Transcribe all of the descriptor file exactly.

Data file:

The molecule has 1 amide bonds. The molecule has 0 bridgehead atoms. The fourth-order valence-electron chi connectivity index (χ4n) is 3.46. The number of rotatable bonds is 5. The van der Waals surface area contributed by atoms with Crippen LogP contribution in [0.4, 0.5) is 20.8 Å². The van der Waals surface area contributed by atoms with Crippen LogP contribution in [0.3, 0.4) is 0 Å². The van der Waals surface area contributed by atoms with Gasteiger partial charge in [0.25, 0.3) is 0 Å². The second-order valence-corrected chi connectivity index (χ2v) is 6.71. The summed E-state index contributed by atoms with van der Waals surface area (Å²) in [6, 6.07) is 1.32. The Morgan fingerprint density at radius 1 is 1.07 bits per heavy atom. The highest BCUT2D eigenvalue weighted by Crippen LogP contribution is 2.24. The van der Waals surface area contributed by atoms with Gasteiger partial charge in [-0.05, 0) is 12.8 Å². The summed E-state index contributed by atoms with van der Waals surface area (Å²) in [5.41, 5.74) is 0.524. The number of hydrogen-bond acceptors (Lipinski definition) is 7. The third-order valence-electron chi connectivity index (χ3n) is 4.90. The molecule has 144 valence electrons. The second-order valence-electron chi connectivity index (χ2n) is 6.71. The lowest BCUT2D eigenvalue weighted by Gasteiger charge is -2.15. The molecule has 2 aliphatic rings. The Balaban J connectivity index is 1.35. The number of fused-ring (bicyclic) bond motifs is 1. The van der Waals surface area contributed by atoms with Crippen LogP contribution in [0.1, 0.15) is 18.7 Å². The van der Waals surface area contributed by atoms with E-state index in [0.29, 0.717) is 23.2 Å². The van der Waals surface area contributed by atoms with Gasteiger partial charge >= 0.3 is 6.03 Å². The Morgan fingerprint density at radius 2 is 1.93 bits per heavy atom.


The molecule has 1 amide bonds. The molecule has 0 bridgehead atoms. The fourth-order valence-electron chi connectivity index (χ4n) is 3.46. The number of rotatable bonds is 5. The van der Waals surface area contributed by atoms with Crippen LogP contribution in [0.4, 0.5) is 20.8 Å². The van der Waals surface area contributed by atoms with Crippen LogP contribution in [0.3, 0.4) is 0 Å². The van der Waals surface area contributed by atoms with Gasteiger partial charge in [0.25, 0.3) is 0 Å². The second-order valence-corrected chi connectivity index (χ2v) is 6.71. The summed E-state index contributed by atoms with van der Waals surface area (Å²) in [6, 6.07) is 1.32. The Morgan fingerprint density at radius 1 is 1.07 bits per heavy atom. The highest BCUT2D eigenvalue weighted by Crippen LogP contribution is 2.24. The van der Waals surface area contributed by atoms with Gasteiger partial charge in [-0.05, 0) is 12.8 Å². The summed E-state index contributed by atoms with van der Waals surface area (Å²) in [5.41, 5.74) is 0.524. The number of hydrogen-bond acceptors (Lipinski definition) is 7. The third-order valence-electron chi connectivity index (χ3n) is 4.90. The molecule has 144 valence electrons. The second-order valence-electron chi connectivity index (χ2n) is 6.71. The lowest BCUT2D eigenvalue weighted by Gasteiger charge is -2.15. The molecule has 2 aliphatic rings. The Balaban J connectivity index is 1.35. The number of fused-ring (bicyclic) bond motifs is 1. The van der Waals surface area contributed by atoms with Crippen LogP contribution in [0.1, 0.15) is 18.7 Å². The van der Waals surface area contributed by atoms with E-state index in [0.29, 0.717) is 23.2 Å². The van der Waals surface area contributed by atoms with Gasteiger partial charge >= 0.3 is 6.03 Å². The Morgan fingerprint density at radius 2 is 1.93 bits per heavy atom.